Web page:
Event Title

Fostering College Access along the Education Pipeline for Students of Color

Presenter Information

Hector Garcia
Yesenia Casas

Presentation Type

Oral Presentation

Major

Psychology

Category

Behavioral and Social Sciences

Session Number

04

Location

RM 218

Faculty Mentor

Dr. Nancy Acevedo-Gil

Juror Names

Nerea Marteache, Erica Lizano, Arianna Huhn

Start Date

5-16-2019 1:20 PM

End Date

5-16-2019 1:40 PM

Abstract

Previous studies have established a gap in the level of academic research resources available to schools with high populations of Students of Color (Oakes, 2004; Rogers, et al., 2010). Schools with high percentage of African American and Latina/o students are overcrowded, lack qualified teachers, and "are more likely to have shortages of college preparation teachers and advanced placement classes" (Rogers, et al., 2010, p. 7). A lack of resources contributes to Students of Color having limited access to college preparation curricula and college information (Oakes, et al., 2006; Zarate & Gallimore, 2005). Therefore, our team engaged in three projects, all focused on college access for Students of Color in the Inland Empire. The first was a community-based autoethnographic study, the second was writing a manuscript that examined college choices nationwide, and the third was developing a manuscript that researched the access to college guidance for community college students. Our SRP began with engaging in a community-based autoethnograpic project that aimed to support students in their critical transitions from elementary school to middle school and as incoming high school seniors. The project culminated in developing a college-going curriculum tailored for fifth grade and twelfth grade students aim to equip student participants with the knowledge to navigate a college-going pathway. The second project entailed developing a journal manuscript from descriptive quantitative data to examine college choices nationwide, disaggregated by race, gender, and state. The third project used semi-structured interviews to examine the access to college guidance for Latina/o/x community college students.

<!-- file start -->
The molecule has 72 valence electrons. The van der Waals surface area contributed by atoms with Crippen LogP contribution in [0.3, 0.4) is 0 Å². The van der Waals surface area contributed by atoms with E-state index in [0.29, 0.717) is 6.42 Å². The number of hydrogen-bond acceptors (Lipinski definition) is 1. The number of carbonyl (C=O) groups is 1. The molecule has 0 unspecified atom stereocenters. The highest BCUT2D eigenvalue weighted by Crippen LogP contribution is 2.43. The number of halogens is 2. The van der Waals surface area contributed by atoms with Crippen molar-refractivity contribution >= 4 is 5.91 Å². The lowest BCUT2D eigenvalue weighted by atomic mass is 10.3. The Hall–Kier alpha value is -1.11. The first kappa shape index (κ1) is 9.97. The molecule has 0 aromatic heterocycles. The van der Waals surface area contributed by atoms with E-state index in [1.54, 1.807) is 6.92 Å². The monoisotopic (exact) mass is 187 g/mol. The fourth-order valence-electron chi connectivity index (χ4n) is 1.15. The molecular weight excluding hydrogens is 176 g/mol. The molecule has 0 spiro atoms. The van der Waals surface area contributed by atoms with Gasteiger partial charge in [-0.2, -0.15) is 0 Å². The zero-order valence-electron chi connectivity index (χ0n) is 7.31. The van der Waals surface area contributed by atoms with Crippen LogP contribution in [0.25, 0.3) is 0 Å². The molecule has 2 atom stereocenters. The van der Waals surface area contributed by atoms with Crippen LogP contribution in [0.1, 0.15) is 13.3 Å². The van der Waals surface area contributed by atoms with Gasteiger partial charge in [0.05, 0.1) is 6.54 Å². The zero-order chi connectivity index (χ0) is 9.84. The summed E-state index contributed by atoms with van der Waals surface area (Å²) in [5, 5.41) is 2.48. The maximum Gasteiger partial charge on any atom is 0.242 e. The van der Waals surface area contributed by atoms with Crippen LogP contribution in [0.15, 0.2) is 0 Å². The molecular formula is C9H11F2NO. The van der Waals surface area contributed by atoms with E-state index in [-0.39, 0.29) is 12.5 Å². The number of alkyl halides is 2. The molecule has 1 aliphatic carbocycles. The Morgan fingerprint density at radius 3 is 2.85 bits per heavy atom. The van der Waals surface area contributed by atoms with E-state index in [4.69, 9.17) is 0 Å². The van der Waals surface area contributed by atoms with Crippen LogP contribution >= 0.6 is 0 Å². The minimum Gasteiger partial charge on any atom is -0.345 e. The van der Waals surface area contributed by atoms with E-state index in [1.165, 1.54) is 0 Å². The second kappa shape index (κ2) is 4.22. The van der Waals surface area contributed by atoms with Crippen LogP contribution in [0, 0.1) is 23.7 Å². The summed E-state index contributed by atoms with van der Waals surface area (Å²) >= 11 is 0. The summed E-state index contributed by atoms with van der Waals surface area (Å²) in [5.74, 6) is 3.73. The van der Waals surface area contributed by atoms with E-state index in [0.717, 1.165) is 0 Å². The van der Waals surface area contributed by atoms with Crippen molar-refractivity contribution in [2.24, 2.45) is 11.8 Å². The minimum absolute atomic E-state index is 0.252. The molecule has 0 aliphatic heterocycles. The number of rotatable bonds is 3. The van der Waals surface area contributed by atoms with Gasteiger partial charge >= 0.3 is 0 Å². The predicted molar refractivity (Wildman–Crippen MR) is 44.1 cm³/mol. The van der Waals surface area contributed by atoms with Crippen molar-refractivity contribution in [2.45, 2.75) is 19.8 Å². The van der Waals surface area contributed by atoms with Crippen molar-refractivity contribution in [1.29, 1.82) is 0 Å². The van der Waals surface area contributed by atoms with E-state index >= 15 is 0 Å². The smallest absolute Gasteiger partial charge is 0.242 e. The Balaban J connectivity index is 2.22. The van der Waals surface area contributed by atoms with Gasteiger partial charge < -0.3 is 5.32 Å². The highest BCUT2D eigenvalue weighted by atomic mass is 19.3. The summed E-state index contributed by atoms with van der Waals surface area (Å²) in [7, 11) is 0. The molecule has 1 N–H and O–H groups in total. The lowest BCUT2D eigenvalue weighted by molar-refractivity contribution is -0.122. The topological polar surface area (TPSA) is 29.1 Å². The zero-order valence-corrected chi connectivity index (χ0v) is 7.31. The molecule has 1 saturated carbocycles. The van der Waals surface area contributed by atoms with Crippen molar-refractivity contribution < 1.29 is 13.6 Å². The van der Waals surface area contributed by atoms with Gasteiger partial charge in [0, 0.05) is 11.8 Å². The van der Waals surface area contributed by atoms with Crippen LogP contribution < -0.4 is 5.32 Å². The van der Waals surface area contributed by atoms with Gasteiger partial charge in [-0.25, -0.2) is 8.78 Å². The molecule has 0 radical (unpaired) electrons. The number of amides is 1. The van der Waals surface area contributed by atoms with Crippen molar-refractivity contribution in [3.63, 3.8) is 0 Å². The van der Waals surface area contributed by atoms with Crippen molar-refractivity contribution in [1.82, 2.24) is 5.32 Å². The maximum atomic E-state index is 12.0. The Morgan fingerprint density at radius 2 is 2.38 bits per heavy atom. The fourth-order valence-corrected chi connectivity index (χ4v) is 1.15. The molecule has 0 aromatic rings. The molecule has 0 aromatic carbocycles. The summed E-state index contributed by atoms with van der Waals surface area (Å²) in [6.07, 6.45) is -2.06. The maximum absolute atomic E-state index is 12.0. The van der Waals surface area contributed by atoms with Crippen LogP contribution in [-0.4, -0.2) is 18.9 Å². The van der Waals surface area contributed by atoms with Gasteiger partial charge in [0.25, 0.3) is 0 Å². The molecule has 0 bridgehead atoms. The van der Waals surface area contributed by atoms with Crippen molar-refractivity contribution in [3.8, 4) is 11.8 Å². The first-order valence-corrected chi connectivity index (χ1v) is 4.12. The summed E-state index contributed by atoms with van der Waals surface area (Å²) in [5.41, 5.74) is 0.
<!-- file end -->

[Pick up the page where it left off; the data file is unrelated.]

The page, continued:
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May 16th, 1:20 PM May 16th, 1:40 PM

Fostering College Access along the Education Pipeline for Students of Color

RM 218

Previous studies have established a gap in the level of academic research resources available to schools with high populations of Students of Color (Oakes, 2004; Rogers, et al., 2010). Schools with high percentage of African American and Latina/o students are overcrowded, lack qualified teachers, and "are more likely to have shortages of college preparation teachers and advanced placement classes" (Rogers, et al., 2010, p. 7). A lack of resources contributes to Students of Color having limited access to college preparation curricula and college information (Oakes, et al., 2006; Zarate & Gallimore, 2005). Therefore, our team engaged in three projects, all focused on college access for Students of Color in the Inland Empire. The first was a community-based autoethnographic study, the second was writing a manuscript that examined college choices nationwide, and the third was developing a manuscript that researched the access to college guidance for community college students. Our SRP began with engaging in a community-based autoethnograpic project that aimed to support students in their critical transitions from elementary school to middle school and as incoming high school seniors. The project culminated in developing a college-going curriculum tailored for fifth grade and twelfth grade students aim to equip student participants with the knowledge to navigate a college-going pathway. The second project entailed developing a journal manuscript from descriptive quantitative data to examine college choices nationwide, disaggregated by race, gender, and state. The third project used semi-structured interviews to examine the access to college guidance for Latina/o/x community college students.